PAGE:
Severely disabled boy Cody Neatis sleeps on floor for a week as hospital doesn't have suitable bed

Cody – who has epilepsy, Down's syndrome, and autism – is being treated for a chest infection

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A hospital today defended its decision to allow a severely disabled boy to sleep on a mattress on the floor for a week as it did not have the right type of bed.

Cody Neatis has been left to sleep without a proper bed while being treated for a chest infection as Royal Preston Hospital has yet to receive a specialist bed it ordered from the US, a spokesperson confirmed to The Independent today.

His parents Lynne and Steven are pushing to find out why – after two years of waiting since the last time he was admitted – the hospital has yet to have a suitable bed that would prevent him from pulling out his tubes or falling on the floor while sleeping.

“I can’t believe the hospital still hasn’t got one,” Mrs Neatis told the Lancashire Evening Post, while claiming that an undetermined number of other children had also been sleeping on the floor. “We’ve got one at home for Cody and I know a lot of families who also have.

“But one of the biggest hospitals in Lancashire doesn’t and so children are being forced to sleep on the floor for safety reasons.”

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A standard hospital bed was deemed not suitable for Cory to sleep in

However, the NHS hospital today said that staff ordered a bed that could be used by children with similar conditions to Cody – who has epilepsy, Down’s syndrome, autism and is tube fed – but it has not been delivered yet from America.

The high-sided bed is larger than a child’s cot but smaller than a full adult-sized one. Cody could be put in danger in a standard hospital bed.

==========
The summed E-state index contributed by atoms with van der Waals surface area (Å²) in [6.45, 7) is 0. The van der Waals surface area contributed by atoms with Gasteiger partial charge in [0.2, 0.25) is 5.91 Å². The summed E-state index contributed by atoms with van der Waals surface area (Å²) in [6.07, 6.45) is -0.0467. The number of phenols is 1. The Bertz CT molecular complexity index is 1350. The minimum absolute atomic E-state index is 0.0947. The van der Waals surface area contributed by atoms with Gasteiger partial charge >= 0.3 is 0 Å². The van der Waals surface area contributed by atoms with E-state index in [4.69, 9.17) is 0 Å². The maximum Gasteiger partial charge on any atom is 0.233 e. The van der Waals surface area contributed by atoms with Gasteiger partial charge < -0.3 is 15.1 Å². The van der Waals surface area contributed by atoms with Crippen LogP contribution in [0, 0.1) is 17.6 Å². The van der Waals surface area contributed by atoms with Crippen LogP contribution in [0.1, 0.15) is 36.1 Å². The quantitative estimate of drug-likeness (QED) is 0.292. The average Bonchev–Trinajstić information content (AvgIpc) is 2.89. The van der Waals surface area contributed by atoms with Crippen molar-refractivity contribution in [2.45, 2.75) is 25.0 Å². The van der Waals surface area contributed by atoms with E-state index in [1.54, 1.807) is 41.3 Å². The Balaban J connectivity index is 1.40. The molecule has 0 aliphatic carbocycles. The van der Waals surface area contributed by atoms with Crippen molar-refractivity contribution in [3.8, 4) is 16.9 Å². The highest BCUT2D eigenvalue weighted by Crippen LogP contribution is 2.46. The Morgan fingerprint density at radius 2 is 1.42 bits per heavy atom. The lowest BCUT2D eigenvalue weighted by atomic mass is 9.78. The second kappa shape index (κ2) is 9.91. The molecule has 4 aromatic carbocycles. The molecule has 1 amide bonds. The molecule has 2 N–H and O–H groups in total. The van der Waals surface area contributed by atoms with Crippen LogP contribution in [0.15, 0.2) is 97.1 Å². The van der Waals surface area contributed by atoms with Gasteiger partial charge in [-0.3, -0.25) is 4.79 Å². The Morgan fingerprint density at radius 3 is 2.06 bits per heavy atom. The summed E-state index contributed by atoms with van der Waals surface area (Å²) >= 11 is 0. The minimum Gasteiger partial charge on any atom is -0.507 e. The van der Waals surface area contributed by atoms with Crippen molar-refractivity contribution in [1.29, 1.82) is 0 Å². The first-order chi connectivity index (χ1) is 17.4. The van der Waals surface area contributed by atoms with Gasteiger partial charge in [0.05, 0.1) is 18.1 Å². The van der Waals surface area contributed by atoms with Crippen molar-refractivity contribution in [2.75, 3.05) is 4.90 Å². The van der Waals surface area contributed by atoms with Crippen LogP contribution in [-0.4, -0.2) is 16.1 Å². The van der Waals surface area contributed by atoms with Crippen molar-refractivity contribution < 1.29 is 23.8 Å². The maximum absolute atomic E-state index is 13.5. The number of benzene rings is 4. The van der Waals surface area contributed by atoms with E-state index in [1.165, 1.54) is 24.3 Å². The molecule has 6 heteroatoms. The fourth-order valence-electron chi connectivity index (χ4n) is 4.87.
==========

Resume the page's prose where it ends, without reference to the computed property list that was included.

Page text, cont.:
He and his mother, who has kept vigil while she has been awake, were watched over by a nurse as they slept to make sure his oxygen tubes were not being pulled out.

The second night was taken over by a health worker. However, Mrs Neatis claims that she had to pressure the hospital to provide someone on the third night after they had said no one was available.

 

Karen Partington, chief executive at Lancashire Teaching Hospitals NHS Foundation Trust, said: “Our priority is to always provide excellent care with compassion for our patients and we have had several discussions with Cody’s family regarding his care.

“A specialist bed has been ordered from America and we are awaiting delivery. We have discussed a number of alternatives with Cody’s family, which have been declined.

“We offered Mum the options of a traditional bed plus 1:1 nursing staff and we also brought in a special bed again with 1:1 nursing.  We believe we have appropriate beds available to meet the needs of Cody along with appropriate nursing support.

“However based on the options available her preference was for Cody to have a mattress on the floor.”

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